Venezuela Is Empty: Schools Are Without Students And Teachers
Since September 2018, 7000 educational staff have resigned.
The classrooms in Venezuela are empty. Not because of the school holidays, but because of the shortage of students and teachers. It is a consequence of the crisis caused by the Chavista dictatorship.
Schools in the South American country are beginning to look for alternatives to replace teachers. They are summoning students’ mothers to teach different classes. The universities and schools in the country are the real mirrors of the crisis. Education professionals are in the “danger of extinction.”
En las escuelas públicas venezolanas se cumplió apenas el 70 % del calendario previsto en el año escolar 2018-2019 como consecuencia de la crisis económica, el colapso de los servicios y la deserción de alumnos y maestros. #Venezuela https://t.co/xdvuP4Wmjz
— EFE Noticias (@EFEnoticias) July 17, 2019
According to a report by the news portal, Infobae, the Fe y Alegria Education Movement has 40 volunteer mothers in 26 schools in Caracas. They have assumed the responsibilities of teachers. These schools alone need 189 teachers.
The Venezuelan Association of Catholic Schools reports that there have been 7000 resignations since September of last year of what 80% are teachers. A report by Euronews also revealed that 20% of professors had given up their positions.
In Venezuela, a teacher with the highest educational qualifications receives a basic monthly salary of 102,000 Bolivares (10 USD). Meanwhile, the basic family basket exceeds 20 USD daily.
Besides the shortage of teachers, there is also a severe absence of students. According to the Living Conditions Survey (encovi) of 2018, 28% of students did not attend school due to the shortage of water, 22% due to the lack of food in the house and 13% due to food shortage at school. Other factors contributing to the absence include the shortage of medicines, the low purchasing power of Venezuelans, and the lack of transportation.
Javier Tarazona, director of the Fundación Redes NGO, pointed out that school dropouts affect cities in the interior of the country more than in Caracas, the capital. He reported that in more than 1,500 schools in the national territory, 58% of the classrooms were abandoned, while in the border states the figure is as high as 80%.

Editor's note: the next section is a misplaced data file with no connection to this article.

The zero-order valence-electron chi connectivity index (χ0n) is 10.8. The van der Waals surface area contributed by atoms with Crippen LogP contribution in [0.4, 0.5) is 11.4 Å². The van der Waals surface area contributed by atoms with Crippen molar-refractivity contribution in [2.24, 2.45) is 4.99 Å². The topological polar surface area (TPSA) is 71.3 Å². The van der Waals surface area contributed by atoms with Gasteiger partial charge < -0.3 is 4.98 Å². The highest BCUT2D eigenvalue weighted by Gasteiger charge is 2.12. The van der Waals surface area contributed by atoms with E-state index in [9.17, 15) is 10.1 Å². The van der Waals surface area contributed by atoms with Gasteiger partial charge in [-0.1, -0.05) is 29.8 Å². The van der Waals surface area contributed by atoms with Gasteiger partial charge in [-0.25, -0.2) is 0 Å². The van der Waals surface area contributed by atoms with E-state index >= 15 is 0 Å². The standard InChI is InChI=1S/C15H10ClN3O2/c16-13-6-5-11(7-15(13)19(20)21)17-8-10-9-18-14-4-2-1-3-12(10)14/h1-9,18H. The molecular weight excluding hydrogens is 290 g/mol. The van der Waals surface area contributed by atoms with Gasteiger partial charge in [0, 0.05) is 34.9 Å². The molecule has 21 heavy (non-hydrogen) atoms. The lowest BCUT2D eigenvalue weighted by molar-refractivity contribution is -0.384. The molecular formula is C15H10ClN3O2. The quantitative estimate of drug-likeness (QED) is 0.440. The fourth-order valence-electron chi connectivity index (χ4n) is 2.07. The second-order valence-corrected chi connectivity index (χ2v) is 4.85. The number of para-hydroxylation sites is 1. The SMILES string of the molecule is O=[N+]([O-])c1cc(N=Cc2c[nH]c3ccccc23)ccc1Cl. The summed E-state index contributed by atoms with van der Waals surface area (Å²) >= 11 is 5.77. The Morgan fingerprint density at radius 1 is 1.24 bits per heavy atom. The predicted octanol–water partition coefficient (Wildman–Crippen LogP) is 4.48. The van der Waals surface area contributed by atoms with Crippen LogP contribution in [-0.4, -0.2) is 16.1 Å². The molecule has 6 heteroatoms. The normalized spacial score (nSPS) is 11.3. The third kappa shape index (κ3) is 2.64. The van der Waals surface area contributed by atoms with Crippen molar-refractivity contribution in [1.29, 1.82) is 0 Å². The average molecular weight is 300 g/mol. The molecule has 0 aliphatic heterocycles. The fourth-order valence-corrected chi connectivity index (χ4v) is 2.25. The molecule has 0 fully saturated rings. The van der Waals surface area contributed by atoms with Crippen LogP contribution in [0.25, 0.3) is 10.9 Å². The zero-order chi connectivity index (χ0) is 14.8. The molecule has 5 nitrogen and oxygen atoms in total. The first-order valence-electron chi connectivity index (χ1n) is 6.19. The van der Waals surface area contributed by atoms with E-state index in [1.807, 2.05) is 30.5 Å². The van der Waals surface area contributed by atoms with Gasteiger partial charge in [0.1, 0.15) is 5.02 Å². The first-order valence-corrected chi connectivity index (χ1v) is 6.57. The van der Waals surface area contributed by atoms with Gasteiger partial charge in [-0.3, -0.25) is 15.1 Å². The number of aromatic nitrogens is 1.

New migratory wave will worsen the academic landscape
These figures are on the rise as we expect a new wave of emigrants, both teachers, and students to begin at the end of this school year. Unicef statistics reveal that at least 400,000 children have left Venezuela because of the humanitarian crisis.
“People were waiting for their children to finish the school year to make the decision. The situation in the country is that there is a human tragedy driving people to leave. Since Venezuelans are poorer today, they don’t have many ways of leaving except on foot, by bus, on in small boats,” the sociologist Tomas Paez, coordinator of the Observatory of Venezuelan diaspora, informed the PanAm Post.
According to projections by the Organization of American States General Secretariat Working Group on the Venezuelan Migrants and Refugees Crisis, some 500,000 Venezuelans will flee the country this quarter, and the figure will double, surpassing one million additional people by the end of 2019.
Students work as professors
Schools rope in mothers to teach students. Sometimes they even get fourth or fifth-year high school students. Universities contact students in the final semesters or recent graduates of the different careers to give classes in the subjects in which they have excelled.
Olga Ramos, a member of the Education Assembly in Venezuela, explained to the PanAm Post that in many cases educational institutions have chosen to turn to parents, representatives and community members to teach subjects they are familiar with.
“In real terms, the education system is condemned to lower quality because there are no guarantees that the person who is teaching has the complete knowledge of the material apart from having no training in pedagogy,” Ramos added.